A long-distance runner, Kelly's life almost ended when she went for a morning jog on the Cedar River Trail in June 2004. She was tackled and beaten by a male stranger, then dragged to a creek and left for dead. Passersby found Kelly in a pool of blood, in and out of consciousness and struggling to call for help. Speculation swirled that the attack was linked to Kelly's legal work, but no one ever was arrested.
Kelly quickly returned to representing criminal defendants after spending months in recovery. Her colleagues gave her the John Adams Award, which recognizes an Iowa lawyer's commitment to the constitutional right to criminal defense. And hundreds gathered one year later for a "Take Back the Trail" event, where Kelly jogged there again for the first time.
Kelly grew up in Newcastle, Ind., and graduated from Duke University in 1987. She earned a Fulbright scholarship to study in New Zealand before enrolling at Harvard, where she and Obama were acquaintances but not friends. She clerked for U.S. District Judge Donald Porter in South Dakota and then for Hansen.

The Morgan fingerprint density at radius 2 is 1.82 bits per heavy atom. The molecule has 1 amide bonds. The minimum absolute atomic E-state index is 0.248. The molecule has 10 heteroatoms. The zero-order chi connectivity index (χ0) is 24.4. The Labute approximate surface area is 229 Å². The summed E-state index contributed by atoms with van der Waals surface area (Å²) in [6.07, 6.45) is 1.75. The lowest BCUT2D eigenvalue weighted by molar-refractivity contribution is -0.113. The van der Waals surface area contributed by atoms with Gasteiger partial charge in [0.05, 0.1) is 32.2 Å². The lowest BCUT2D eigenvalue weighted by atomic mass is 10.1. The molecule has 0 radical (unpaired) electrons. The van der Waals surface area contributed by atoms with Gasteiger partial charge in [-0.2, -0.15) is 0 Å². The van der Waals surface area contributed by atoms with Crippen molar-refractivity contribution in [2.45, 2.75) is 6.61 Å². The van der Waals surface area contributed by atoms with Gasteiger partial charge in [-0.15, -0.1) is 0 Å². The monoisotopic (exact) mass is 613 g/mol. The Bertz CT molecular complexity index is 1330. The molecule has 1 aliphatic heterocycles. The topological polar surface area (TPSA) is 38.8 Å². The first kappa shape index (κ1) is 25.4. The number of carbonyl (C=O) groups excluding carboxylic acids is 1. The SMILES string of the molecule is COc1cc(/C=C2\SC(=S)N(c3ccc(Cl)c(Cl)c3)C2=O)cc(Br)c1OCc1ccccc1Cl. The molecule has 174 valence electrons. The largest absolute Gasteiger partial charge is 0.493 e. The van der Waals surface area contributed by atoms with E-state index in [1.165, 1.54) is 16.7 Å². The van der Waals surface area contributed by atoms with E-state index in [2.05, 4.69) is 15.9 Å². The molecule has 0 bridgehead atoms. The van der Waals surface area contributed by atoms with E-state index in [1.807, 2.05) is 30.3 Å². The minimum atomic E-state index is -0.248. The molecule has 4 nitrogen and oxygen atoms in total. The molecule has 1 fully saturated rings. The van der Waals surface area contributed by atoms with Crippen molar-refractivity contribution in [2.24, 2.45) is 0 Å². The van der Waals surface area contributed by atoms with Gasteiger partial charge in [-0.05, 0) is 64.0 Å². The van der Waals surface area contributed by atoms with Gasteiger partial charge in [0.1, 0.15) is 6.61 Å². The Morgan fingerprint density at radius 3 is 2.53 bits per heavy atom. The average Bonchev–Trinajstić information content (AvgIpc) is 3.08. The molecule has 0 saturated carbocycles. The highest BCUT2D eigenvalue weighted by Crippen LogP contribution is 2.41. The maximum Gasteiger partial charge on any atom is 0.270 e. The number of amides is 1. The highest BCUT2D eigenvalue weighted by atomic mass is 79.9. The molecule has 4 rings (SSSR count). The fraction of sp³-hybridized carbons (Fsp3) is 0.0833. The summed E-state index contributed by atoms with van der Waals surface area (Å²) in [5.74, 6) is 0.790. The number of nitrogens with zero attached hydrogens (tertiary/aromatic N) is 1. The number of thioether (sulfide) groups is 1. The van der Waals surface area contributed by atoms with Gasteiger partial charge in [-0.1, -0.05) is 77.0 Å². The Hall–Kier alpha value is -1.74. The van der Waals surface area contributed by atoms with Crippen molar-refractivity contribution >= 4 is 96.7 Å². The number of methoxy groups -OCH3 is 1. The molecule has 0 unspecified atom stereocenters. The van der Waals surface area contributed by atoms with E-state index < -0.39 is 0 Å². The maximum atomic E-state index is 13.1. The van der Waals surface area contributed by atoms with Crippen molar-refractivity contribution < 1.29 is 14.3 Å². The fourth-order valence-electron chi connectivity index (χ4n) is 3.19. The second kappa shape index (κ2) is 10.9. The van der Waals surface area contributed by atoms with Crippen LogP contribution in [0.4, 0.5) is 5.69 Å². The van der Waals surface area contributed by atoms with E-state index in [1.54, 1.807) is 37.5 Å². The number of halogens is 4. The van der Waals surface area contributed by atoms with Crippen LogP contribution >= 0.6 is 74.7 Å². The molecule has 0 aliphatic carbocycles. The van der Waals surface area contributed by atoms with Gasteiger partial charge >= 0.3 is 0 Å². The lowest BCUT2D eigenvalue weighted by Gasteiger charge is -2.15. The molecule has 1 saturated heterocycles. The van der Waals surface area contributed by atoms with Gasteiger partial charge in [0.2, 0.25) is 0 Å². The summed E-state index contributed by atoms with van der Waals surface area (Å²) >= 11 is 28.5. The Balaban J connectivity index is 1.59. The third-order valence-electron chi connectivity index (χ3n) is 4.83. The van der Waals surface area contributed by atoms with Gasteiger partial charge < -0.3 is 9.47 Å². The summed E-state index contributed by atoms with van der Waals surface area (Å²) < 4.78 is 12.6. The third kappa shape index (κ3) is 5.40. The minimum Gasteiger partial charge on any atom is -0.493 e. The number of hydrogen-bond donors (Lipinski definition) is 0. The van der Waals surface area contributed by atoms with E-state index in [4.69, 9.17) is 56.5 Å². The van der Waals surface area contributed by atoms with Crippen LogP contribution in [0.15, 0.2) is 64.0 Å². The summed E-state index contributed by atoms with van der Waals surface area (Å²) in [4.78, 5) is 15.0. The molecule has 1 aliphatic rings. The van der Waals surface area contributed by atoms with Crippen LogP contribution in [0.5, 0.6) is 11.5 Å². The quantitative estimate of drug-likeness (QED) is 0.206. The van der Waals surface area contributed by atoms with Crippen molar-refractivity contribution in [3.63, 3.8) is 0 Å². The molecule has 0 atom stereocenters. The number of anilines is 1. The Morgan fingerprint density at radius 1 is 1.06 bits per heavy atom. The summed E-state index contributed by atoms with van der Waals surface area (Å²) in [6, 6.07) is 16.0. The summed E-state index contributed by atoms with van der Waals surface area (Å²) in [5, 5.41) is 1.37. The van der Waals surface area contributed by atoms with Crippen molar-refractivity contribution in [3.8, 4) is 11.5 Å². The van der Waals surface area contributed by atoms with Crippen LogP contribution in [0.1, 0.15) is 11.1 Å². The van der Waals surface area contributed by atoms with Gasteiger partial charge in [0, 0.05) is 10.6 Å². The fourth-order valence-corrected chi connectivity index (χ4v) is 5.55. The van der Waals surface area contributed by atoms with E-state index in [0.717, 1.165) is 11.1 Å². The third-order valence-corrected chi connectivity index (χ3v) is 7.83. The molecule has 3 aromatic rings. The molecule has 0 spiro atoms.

She taught one year at University of Illinois law school before returning to Iowa as one of the first hires for the new public defender's office. She's been a fixture ever since, often representing "not the most popular person in the room," as she put it in her confirmation hearing, including drug dealers, pornographers and con artists.
May 16, 2013 at 05:30 PM | Permalink
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Such a classic DC story. Grassley convinces colleagues to push a public defender on appeals court today. Tomorrow he will rail against liberal judges.
Posted by: Thinkaboutit | May 17, 2013 12:28:39 AM
The CCE indoctrination of Harvard Law School beat out severe personal victimization. She learned nothing about the nature of her customers, picked up where she left off. Naturally, she likely survived thanks to trauma care enhanced by military experience, from wars she likely opposed. And now, she will cancel the common sense decisions of her Circuit, and side with the Washington DC fellow Harvard Law School indoctrination victims on the Supreme Court.
It is high time to exclude the lawyer from all benches. Judging is at least as difficult as cutting hair. It should require 2000 hours of training, an exam, and a license.